For David to think back on this moment is painful. It involves, as he so eloquently says, "the perpetually recurring death of [his] innocence." Yet if he pretends that it didn't happen then there are also bizarre consequences: "the denial of pain and the hatred of innocence." David hypothesizes that trying to deny his sexuality will simply lead him to hate those innocent times when he was happy and naive, to mock his younger, simpler self. We can see how he actually does this when he becomes cruel to Joey. Joey becomes the embodiment of his innocence and he disparages him for it.
Now neither of these seem like particularly good options. So why would David think that has to do both? Well, denial of the fall from innocence would be a sort of weakness. Yet forgetting the past also involves looking toward the future, accepting the fact that one is no longer innocent, getting on with one's life. Remembering can also be a form of weakness, as it induces self-pity and the failure to act. But remembering also involves self-honesty. What David needs to do is strike a balance between remembering his story and denying it, between accepting what happened and also choosing to go forward with his life.
If that's supposed to be a recipe for happiness, then it is no big surprise that David fails. David has the denial part down but, at least until the moment at his house in the south of France, he is not willing to remember who he is. David defends his lack of feeling when he takes advantage of Sue by saying, "The end of innocence is also the end of guilt" (2.3.41). In this scene, it seems that David has the exact same disparagement of innocence that he predicts for those who are in denial of their past. He thinks of himself as grown-up and mature and often this doesn't allow him to see just how vulnerable and childish he is.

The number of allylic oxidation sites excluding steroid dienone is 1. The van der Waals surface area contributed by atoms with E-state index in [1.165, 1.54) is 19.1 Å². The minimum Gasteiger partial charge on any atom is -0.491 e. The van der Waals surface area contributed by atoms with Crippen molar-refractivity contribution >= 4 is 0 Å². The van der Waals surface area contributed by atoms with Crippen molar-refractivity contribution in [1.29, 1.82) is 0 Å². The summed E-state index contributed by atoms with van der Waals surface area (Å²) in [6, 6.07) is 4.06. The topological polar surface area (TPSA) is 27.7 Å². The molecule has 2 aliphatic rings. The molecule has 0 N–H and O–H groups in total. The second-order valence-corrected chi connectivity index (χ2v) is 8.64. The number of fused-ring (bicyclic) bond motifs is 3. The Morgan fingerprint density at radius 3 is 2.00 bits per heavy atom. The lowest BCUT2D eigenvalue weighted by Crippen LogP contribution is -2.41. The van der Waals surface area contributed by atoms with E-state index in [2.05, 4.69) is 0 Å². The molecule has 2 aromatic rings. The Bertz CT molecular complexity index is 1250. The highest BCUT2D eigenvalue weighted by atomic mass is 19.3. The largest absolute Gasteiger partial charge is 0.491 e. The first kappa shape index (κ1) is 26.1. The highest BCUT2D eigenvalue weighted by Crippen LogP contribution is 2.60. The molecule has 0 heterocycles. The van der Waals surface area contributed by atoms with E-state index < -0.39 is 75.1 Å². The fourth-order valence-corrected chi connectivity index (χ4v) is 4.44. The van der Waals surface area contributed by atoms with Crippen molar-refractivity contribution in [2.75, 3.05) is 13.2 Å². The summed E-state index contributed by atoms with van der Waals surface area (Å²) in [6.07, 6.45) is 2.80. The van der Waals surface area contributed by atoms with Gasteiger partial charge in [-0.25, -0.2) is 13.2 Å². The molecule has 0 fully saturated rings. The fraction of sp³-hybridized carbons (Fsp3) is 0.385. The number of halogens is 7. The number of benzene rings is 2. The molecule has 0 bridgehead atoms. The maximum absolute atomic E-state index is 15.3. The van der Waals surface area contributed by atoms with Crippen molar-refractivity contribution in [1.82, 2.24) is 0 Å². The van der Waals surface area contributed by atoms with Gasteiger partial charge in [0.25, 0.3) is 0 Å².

We'll just throw out an idea to add to David's theory. You don't have to keep it, but we hope it's thought provoking in relation to the text:
Perhaps the reason that no one can stay in their Garden of Eden is that their Garden of Eden never existed. Nobody was ever really totally innocent and naive. They just remember themselves that way. The result is that people develop nostalgia for a time that never even existed. Even before David realized that he was attracted to boys, he already felt guilty about his mother's death and unworthy of being her son. Whatever caused that guilt might have more to do with David's neuroses than his sexuality. We'll get further into this in "The Child" section.
David is terrified of being alone and yet he's never really with other people because he cannot trust them. As we discussed in "The Master of Self Deception," David doesn't even trust himself. He's trapped inside his own head. In other words, the old cliché – Before you love others you have to love yourself – here turns out to be both very useful and very true.
David can only relate to himself. He doesn't want to face the problems of sex. He wants to jump right to the end of things and deal with the problem of love, but it doesn't make sense because he is not yet at peace with his own body.